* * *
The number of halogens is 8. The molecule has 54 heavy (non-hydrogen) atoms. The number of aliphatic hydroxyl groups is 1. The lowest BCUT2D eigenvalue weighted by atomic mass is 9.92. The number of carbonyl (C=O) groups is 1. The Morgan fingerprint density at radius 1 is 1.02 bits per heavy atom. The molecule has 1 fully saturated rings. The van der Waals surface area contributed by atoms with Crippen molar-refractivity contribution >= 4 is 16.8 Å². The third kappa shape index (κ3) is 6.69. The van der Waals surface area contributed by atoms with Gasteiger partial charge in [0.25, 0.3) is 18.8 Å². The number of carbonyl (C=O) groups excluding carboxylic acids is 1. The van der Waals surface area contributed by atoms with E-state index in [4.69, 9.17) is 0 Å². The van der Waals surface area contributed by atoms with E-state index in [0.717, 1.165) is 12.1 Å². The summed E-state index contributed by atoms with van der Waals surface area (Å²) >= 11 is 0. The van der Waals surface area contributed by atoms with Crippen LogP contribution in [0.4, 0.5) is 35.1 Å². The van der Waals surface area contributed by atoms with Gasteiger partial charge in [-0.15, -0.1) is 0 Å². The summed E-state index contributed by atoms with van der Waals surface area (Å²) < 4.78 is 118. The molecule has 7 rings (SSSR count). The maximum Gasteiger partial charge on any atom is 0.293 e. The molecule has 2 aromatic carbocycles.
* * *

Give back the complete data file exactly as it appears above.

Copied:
The number of halogens is 8. The molecule has 54 heavy (non-hydrogen) atoms. The number of aliphatic hydroxyl groups is 1. The lowest BCUT2D eigenvalue weighted by atomic mass is 9.92. The number of carbonyl (C=O) groups is 1. The Morgan fingerprint density at radius 1 is 1.02 bits per heavy atom. The molecule has 1 fully saturated rings. The van der Waals surface area contributed by atoms with Crippen molar-refractivity contribution >= 4 is 16.8 Å². The third kappa shape index (κ3) is 6.69. The van der Waals surface area contributed by atoms with Gasteiger partial charge in [0.25, 0.3) is 18.8 Å². The number of carbonyl (C=O) groups excluding carboxylic acids is 1. The van der Waals surface area contributed by atoms with E-state index in [4.69, 9.17) is 0 Å². The van der Waals surface area contributed by atoms with E-state index in [0.717, 1.165) is 12.1 Å². The summed E-state index contributed by atoms with van der Waals surface area (Å²) >= 11 is 0. The van der Waals surface area contributed by atoms with Crippen LogP contribution in [0.4, 0.5) is 35.1 Å². The van der Waals surface area contributed by atoms with Gasteiger partial charge in [-0.15, -0.1) is 0 Å². The summed E-state index contributed by atoms with van der Waals surface area (Å²) < 4.78 is 118. The molecule has 7 rings (SSSR count). The maximum Gasteiger partial charge on any atom is 0.293 e. The molecule has 2 aromatic carbocycles.